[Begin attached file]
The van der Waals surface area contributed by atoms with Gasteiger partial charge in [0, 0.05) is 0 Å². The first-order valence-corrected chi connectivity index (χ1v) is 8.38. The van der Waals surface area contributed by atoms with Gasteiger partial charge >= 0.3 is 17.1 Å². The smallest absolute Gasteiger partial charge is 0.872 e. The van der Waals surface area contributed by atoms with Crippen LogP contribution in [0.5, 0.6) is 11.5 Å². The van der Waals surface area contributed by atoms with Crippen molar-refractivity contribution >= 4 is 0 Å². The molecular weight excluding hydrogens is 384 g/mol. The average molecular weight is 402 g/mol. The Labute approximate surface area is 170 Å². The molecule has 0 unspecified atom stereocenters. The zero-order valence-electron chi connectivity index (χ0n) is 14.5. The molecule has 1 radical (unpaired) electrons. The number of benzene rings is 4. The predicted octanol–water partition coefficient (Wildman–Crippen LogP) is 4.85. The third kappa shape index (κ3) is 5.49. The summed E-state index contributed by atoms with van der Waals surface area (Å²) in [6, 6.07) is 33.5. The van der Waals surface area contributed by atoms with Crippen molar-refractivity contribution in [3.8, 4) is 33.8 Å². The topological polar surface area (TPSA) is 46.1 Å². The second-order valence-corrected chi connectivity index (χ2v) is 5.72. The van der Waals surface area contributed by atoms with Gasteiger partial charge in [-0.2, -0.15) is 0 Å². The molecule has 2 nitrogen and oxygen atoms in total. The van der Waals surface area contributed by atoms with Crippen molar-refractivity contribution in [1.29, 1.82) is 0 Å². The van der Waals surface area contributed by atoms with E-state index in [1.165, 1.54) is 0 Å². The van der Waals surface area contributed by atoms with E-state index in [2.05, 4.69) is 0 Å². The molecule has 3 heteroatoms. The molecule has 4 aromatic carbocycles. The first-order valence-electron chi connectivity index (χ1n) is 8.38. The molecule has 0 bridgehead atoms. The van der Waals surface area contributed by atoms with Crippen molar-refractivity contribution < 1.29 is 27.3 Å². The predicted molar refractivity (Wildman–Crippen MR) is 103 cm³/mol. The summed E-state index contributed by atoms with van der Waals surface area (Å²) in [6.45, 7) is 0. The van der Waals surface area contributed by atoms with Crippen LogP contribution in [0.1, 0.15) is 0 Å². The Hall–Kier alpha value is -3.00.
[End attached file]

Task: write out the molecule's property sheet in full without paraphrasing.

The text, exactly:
The van der Waals surface area contributed by atoms with Gasteiger partial charge in [0, 0.05) is 0 Å². The first-order valence-corrected chi connectivity index (χ1v) is 8.38. The van der Waals surface area contributed by atoms with Gasteiger partial charge >= 0.3 is 17.1 Å². The smallest absolute Gasteiger partial charge is 0.872 e. The van der Waals surface area contributed by atoms with Crippen LogP contribution in [0.5, 0.6) is 11.5 Å². The van der Waals surface area contributed by atoms with Crippen molar-refractivity contribution >= 4 is 0 Å². The molecular weight excluding hydrogens is 384 g/mol. The average molecular weight is 402 g/mol. The Labute approximate surface area is 170 Å². The molecule has 0 unspecified atom stereocenters. The zero-order valence-electron chi connectivity index (χ0n) is 14.5. The molecule has 1 radical (unpaired) electrons. The number of benzene rings is 4. The predicted octanol–water partition coefficient (Wildman–Crippen LogP) is 4.85. The third kappa shape index (κ3) is 5.49. The summed E-state index contributed by atoms with van der Waals surface area (Å²) in [6, 6.07) is 33.5. The van der Waals surface area contributed by atoms with Crippen molar-refractivity contribution in [3.8, 4) is 33.8 Å². The topological polar surface area (TPSA) is 46.1 Å². The second-order valence-corrected chi connectivity index (χ2v) is 5.72. The van der Waals surface area contributed by atoms with Gasteiger partial charge in [-0.2, -0.15) is 0 Å². The molecule has 2 nitrogen and oxygen atoms in total. The van der Waals surface area contributed by atoms with Crippen molar-refractivity contribution in [1.29, 1.82) is 0 Å². The van der Waals surface area contributed by atoms with E-state index in [1.165, 1.54) is 0 Å². The van der Waals surface area contributed by atoms with E-state index in [2.05, 4.69) is 0 Å². The molecule has 3 heteroatoms. The molecule has 4 aromatic carbocycles. The first-order valence-electron chi connectivity index (χ1n) is 8.38. The molecule has 0 bridgehead atoms. The van der Waals surface area contributed by atoms with Crippen molar-refractivity contribution < 1.29 is 27.3 Å². The predicted molar refractivity (Wildman–Crippen MR) is 103 cm³/mol. The summed E-state index contributed by atoms with van der Waals surface area (Å²) in [6.45, 7) is 0. The van der Waals surface area contributed by atoms with Crippen LogP contribution in [0.1, 0.15) is 0 Å². The Hall–Kier alpha value is -3.00.